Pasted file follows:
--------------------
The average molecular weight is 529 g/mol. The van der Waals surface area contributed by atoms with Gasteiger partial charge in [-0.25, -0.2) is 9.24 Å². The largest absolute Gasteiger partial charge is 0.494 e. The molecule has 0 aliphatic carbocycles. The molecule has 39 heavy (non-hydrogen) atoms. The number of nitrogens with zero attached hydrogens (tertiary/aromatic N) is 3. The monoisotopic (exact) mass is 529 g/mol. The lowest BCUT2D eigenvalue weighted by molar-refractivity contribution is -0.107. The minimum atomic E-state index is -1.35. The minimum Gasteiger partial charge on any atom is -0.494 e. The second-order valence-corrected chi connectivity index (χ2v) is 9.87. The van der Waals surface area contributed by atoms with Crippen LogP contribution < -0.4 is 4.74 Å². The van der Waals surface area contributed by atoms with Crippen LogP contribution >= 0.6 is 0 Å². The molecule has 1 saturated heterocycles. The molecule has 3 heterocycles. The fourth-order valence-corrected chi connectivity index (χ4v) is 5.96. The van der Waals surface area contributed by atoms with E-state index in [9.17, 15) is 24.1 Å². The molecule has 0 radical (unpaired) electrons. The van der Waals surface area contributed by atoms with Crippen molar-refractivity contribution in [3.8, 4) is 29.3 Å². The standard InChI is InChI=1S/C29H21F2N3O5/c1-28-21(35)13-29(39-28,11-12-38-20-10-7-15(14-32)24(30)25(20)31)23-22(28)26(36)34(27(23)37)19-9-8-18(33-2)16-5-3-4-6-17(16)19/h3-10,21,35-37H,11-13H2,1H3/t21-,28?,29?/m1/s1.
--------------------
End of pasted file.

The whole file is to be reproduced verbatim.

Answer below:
The average molecular weight is 529 g/mol. The van der Waals surface area contributed by atoms with Gasteiger partial charge in [-0.25, -0.2) is 9.24 Å². The largest absolute Gasteiger partial charge is 0.494 e. The molecule has 0 aliphatic carbocycles. The molecule has 39 heavy (non-hydrogen) atoms. The number of nitrogens with zero attached hydrogens (tertiary/aromatic N) is 3. The monoisotopic (exact) mass is 529 g/mol. The lowest BCUT2D eigenvalue weighted by molar-refractivity contribution is -0.107. The minimum atomic E-state index is -1.35. The minimum Gasteiger partial charge on any atom is -0.494 e. The second-order valence-corrected chi connectivity index (χ2v) is 9.87. The van der Waals surface area contributed by atoms with Crippen LogP contribution < -0.4 is 4.74 Å². The van der Waals surface area contributed by atoms with Crippen LogP contribution >= 0.6 is 0 Å². The molecule has 1 saturated heterocycles. The molecule has 3 heterocycles. The fourth-order valence-corrected chi connectivity index (χ4v) is 5.96. The van der Waals surface area contributed by atoms with E-state index in [9.17, 15) is 24.1 Å². The molecule has 0 radical (unpaired) electrons. The van der Waals surface area contributed by atoms with Crippen molar-refractivity contribution in [3.8, 4) is 29.3 Å². The standard InChI is InChI=1S/C29H21F2N3O5/c1-28-21(35)13-29(39-28,11-12-38-20-10-7-15(14-32)24(30)25(20)31)23-22(28)26(36)34(27(23)37)19-9-8-18(33-2)16-5-3-4-6-17(16)19/h3-10,21,35-37H,11-13H2,1H3/t21-,28?,29?/m1/s1.